- Video report by ITV News Correspondent Paul Davies
A teenager accused of planting a bomb on a tube that partially exploded at Parsons Green station planned a "lethal attack", a court heard.
Ahmed Hassan, 18, is charged with attempted murder and using the chemical compound TATP to cause an explosion that was likely to endanger life. He denies the charges.
Hassan, of Cavendish Road, Sunbury, Surrey, is said to have used Amazon and Asda to research and buy ingredients for an improvised explosive device (IED) that partially exploded injuring 30 commuters.
The Iraqi-born teenager is said to have prepared the attack while his foster parents were away on holiday between September 1 and September 8 last year.
Jurors were told the bucket containing the bomb was loaded with shrapnel designed to be propelled out during the explosion to cause "maximum harm and carnage".
He allegedly used a £20 voucher he won for being 'student of the year' to buy a key ingredient of TATP, the Old Bailey heard.
Opening the trial, prosecutor Alison Morgan told the jury that just before 8.20am on September 15, an IED partially detonated on a district line shortly after it arrived at Parsons Green Station.
She added that there were 93 people in the carriage when the bomb exploded.
Ms Morgan said: "The partial explosion created a large fireball. Some in the carriage were caught by the flames and sustained significant burns.
"Many ran in fear and panic.
"They were fortunate. Had the device fully detonated, it is inevitable that serious injury and significant damage would have been caused within the carriage.
"Those in close proximity to the device may well have been killed."
She added: "The prosecution allege that in constructing and detonating a device of this type, made of approximately 400g of TATP and loaded with metal shrapnel, the defendant intended to kill people.
"The consequences of detonating a device of that type are obvious and are magnified by the presence of shrapnel.
"The prosecution therefore alleges that the defendant intended that this should be a lethal attack."
CCTV played to the jury of the incident showed a large fireball engulfing the carriage and people ducking from the flames.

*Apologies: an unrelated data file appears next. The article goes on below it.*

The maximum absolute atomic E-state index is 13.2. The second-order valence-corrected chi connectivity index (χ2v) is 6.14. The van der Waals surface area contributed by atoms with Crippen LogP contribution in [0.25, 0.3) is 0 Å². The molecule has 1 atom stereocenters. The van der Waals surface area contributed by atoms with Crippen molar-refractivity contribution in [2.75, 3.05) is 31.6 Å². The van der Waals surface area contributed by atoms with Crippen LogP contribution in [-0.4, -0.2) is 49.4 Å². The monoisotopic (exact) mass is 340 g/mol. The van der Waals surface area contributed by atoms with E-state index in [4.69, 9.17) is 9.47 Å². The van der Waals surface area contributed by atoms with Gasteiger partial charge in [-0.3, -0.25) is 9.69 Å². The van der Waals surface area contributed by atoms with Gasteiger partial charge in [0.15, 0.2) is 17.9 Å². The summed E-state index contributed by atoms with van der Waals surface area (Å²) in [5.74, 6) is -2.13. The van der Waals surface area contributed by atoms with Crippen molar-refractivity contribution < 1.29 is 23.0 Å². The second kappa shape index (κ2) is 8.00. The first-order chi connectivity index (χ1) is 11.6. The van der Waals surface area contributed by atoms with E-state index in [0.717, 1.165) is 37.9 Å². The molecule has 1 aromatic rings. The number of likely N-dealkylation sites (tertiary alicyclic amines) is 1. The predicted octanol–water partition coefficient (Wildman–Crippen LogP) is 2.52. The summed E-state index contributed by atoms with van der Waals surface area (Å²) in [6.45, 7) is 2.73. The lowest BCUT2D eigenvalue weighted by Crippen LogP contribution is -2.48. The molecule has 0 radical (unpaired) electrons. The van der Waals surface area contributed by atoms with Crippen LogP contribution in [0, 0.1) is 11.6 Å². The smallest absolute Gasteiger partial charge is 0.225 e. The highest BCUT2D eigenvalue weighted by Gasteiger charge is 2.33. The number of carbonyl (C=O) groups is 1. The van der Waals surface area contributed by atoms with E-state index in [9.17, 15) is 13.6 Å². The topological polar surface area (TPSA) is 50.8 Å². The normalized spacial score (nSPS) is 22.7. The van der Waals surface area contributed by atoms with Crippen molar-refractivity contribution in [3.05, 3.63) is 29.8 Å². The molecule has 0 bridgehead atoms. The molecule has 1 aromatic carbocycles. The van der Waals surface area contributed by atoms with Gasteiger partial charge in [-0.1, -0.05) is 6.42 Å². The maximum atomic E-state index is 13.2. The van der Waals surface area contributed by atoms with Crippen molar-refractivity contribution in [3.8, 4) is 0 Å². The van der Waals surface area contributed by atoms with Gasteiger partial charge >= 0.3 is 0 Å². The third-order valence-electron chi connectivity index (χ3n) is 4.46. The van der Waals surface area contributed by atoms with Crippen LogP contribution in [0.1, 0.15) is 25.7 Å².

The court heard that Hassan was not among the hundreds of people who fled from the Tube and down a narrow staircase, as he had got off a station earlier, at Putney Bridge.
Ms Morgan said: "He never intended to be injured by the device himself.
"Instead he had created a timer system to ensure that it detonated in his absence."
Jurors were shown images and graphics of the device and how this was constructed.
- A white plastic bucket with a Lidl plastic bag inside it, covered with a dark fabric and a pair of trousers.
- A tupperware container with a lid, covered in foil, at the bottom of the bucket. This contained around 300g of the volatile explosive triacetone triperoxide - TATP.
- A blue glass vase containing approximately 100g of TATP.
- Around 2.2kg of shrapnel made up of sockets, screws, bolts, nails, knives and screwdrivers which were in the bucket, but not in the container.
Hassan allegedly used Amazon to research how he might source hydrogen peroxide - one of the key ingredients he needed for the TATP to make his device.
On August 26, last year, he also looked at the uses of hydrochloric acid, jurors were told.
He later created a new gmail email address which he used to buy five litres of hydrogen peroxide at 11% which he purchased using a £20 Amazon voucher he won at Brooklands College in Surrey for being "student of the year", the court heard.
On September 3 Hassan is alleged to have purchased 98% sulphuric acid from Amazon.
The court was told that during the explosion an improvised initiator was expelled from the bucket.
It was made up of a modified electric timer, a bulb with wires attached and a 9V battery.
The initiator was connected to the timer, which resulted in the explosion.
Jurors heard details of the injuries suffered by people on the train, which included burns to their faces and bodies.
One woman said she could smell herself burning and could see that her hair was on fire.
Some were also injured in the stampede as people ran from the scene in panic.
Hassan arrived in the UK in October 2015 and claimed asylum after travelling through the Channel Tunnel on a lorry with no identity documents.
Jurors heard he gave his name as Ahmed Hassan Mohammed Ali, and said that he was born in Iraq on June 1, 1999.
The court was told he was given accommodation and by the middle of 2016 was living with foster parents in Sunbury.
The trial, expected to last two weeks, continues.